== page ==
In my latest Daily Journal of Commerce Construction column, I discuss the construction lien rights for architects and engineers in Washington and Oregon.  In these states, once construction lien rights have arisen the law requires further acts (such as sending notices to the project owner or recording formal notices within specific time frames) to keep … Continue Reading

Announcing a New Washington Lien Law Treatise

We are pleased to announce the publication of a new Stoel Rives Washington state lien law treatise. Written by construction law attorneys Karl Oles and Bart Reed, the treatise builds on two earlier works: Professor Brian A. Blum’s Mechanics’ and Construction Liens in Alaska, Oregon and Washington, and Michael F. Keyes Construction Lien Practice and … Continue Reading

Seattle Tunneling Machine Bertha Makes National News

The City of Seattle is replacing the two-level highway viaduct that dominates the downtown shoreline with a two-level tunnel. A very large tunnel boring machine, named Bertha in honor of an early Seattle mayor, has been excavating the tunnel for several months. In December, Bertha encountered an unknown obstruction and came to a halt. Seattleites … Continue Reading

Don’t Threaten Me!

A 2013 decision from New York reminds us that threats can be costly. In Mometal Structures, Inc. v. T.A. Ahern Contractors Corp., from the Eastern District of New York, Mometal was hired by Ahern as structural steel subcontractor. The project was delayed for reasons that were not Mometal’s fault. Mometal tried to get the information and approvals it … Continue Reading

Doing something about the weather

Mark Twain once said, “everybody talks about the weather, but nobody does anything about it.”  In my latest article in the Daily Journal of Commerce, I argue that, in fact, owners and contractors have a chance to do something about the weather when they write their contracts. Incorporating a contingency amount into a work bid … Continue Reading

Another Interesting Project in Seattle

I previously told you about some upcoming Seattle tunneling projects. Here now is a link to artist renderings of the new SR 520 floating bridge project, which will raise the existing bridge up above the pontoons, making space for maintenance works and storm water treatment and fire suppression utilities underneath: www.flickr.com/photos/wsdot/6871707294/in/set-72157629307832804/   The photo site has links … Continue Reading

Lots of Tunnels in Progress

Drivers from Ballard to West Seattle are familiar with the Alaskan Way Viaduct replacement tunnel project. As they drive to and from downtown, they notice that the southern end of the Viaduct has been removed to make way for work on the south portal. But the Viaduct replacement project is not the only big tunnel … Continue Reading

Live Blog From ABA Forum Meeting – Part 1

2/1/2012; 4:37 p.m. I’m heading down to Houston for a meeting of the ABA Forum on the Construction Industry.  You can learn about the Forum on the ABA website. It has subdivisions that focus on various interests such as insurance, owners and lenders, etc. I’ll try to "live blog" from the meeting, describing papers of interest that … Continue Reading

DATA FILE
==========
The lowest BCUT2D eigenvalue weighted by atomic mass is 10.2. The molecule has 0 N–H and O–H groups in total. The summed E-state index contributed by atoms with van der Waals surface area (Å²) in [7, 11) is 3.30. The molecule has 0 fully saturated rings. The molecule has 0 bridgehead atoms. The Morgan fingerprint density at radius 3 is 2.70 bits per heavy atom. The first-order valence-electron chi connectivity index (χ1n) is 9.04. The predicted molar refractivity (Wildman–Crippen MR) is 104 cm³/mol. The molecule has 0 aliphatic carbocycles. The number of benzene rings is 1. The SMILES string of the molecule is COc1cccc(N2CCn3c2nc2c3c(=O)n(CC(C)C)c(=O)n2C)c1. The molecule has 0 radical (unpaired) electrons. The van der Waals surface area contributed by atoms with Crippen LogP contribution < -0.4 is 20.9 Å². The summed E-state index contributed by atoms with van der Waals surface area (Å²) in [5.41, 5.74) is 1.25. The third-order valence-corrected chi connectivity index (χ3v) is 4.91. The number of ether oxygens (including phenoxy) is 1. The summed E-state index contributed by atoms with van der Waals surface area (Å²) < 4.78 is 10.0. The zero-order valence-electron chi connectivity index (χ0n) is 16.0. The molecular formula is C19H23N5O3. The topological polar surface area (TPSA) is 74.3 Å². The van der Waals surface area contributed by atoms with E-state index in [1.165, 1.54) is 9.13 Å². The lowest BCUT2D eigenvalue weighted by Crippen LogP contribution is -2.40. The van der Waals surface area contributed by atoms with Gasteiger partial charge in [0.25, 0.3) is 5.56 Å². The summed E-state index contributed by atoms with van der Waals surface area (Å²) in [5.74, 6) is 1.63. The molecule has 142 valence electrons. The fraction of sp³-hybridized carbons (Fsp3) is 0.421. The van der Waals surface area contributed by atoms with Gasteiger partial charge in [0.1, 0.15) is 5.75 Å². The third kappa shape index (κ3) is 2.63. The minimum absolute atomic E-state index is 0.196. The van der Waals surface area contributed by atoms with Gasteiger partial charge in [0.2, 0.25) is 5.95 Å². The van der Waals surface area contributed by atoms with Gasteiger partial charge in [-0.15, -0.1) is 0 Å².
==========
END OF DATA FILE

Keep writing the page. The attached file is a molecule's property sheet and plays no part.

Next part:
Washington Supreme Court Reverses Williams

In Williams v. Athletic Field, Inc., 155 Wn. App. 434 (2010), the Washington Court of Appeals ruled that a lien filing was invalid because it was not properly acknowledged. This decision created a stir among Washington construction lawyers, because the lien claimant had used a lien filing service which in turn had used a form … Continue Reading

Keep An Eye On This Major Seattle Project

On January 6, 2011, the Washington State Department of Transportation (WSDOT) signed a contract with Seattle Tunnel Partners for the biggest piece of the SR 99 Viaduct replacement project, the 1.7 mile long tunnel carrying traffic from the south end of the Seattle waterfront to near the Seattle Center.  This is a design-build contract with … Continue Reading

Washington Supreme Court Re-Examines Economic Loss Rule

The Economic Loss Rule plays an important part in construction disputes, but it has not been clearly defined or understood, or so the Washington Supreme Court has recently stated. The Economic Loss Rule has been generally described as applying to “economic damages” in cases where the plaintiff has a contract that addresses or could reasonably address the … Continue Reading

Washington Court Holds Statute of Limitations Doesn’t Apply to Arbitration

  Contributor:  Stephen P. Kelly In Broom v. Morgan Stanley DW, Inc., the Washington State Supreme Court held that state statute of limitations did not apply to a contractual arbitration. The arbitrators of an investment-related dispute had dismissed certain claims because plaintiffs failed to bring them before the applicable statutes of limitations lapsed. Analyzing the Washington statute of … Continue Reading